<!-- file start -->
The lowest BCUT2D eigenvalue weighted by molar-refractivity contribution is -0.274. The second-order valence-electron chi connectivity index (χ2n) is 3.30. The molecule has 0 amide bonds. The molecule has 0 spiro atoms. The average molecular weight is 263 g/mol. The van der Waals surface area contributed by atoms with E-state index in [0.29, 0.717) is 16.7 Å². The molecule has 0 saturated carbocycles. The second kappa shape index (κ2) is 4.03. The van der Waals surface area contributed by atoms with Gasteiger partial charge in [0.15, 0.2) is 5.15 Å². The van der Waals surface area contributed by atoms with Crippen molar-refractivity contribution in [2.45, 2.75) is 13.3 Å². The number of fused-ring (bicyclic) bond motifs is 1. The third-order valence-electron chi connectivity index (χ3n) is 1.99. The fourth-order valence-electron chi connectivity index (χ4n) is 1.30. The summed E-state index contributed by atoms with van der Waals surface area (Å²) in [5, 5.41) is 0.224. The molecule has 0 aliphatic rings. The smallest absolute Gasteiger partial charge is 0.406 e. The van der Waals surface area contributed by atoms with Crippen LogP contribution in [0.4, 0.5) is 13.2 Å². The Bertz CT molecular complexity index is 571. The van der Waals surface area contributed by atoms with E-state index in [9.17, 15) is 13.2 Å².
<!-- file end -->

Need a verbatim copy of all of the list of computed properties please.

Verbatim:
The lowest BCUT2D eigenvalue weighted by molar-refractivity contribution is -0.274. The second-order valence-electron chi connectivity index (χ2n) is 3.30. The molecule has 0 amide bonds. The molecule has 0 spiro atoms. The average molecular weight is 263 g/mol. The van der Waals surface area contributed by atoms with E-state index in [0.29, 0.717) is 16.7 Å². The molecule has 0 saturated carbocycles. The second kappa shape index (κ2) is 4.03. The van der Waals surface area contributed by atoms with Gasteiger partial charge in [0.15, 0.2) is 5.15 Å². The van der Waals surface area contributed by atoms with Crippen molar-refractivity contribution in [2.45, 2.75) is 13.3 Å². The number of fused-ring (bicyclic) bond motifs is 1. The third-order valence-electron chi connectivity index (χ3n) is 1.99. The fourth-order valence-electron chi connectivity index (χ4n) is 1.30. The summed E-state index contributed by atoms with van der Waals surface area (Å²) in [5, 5.41) is 0.224. The molecule has 0 aliphatic rings. The smallest absolute Gasteiger partial charge is 0.406 e. The van der Waals surface area contributed by atoms with Crippen LogP contribution in [0.4, 0.5) is 13.2 Å². The Bertz CT molecular complexity index is 571. The van der Waals surface area contributed by atoms with E-state index in [9.17, 15) is 13.2 Å².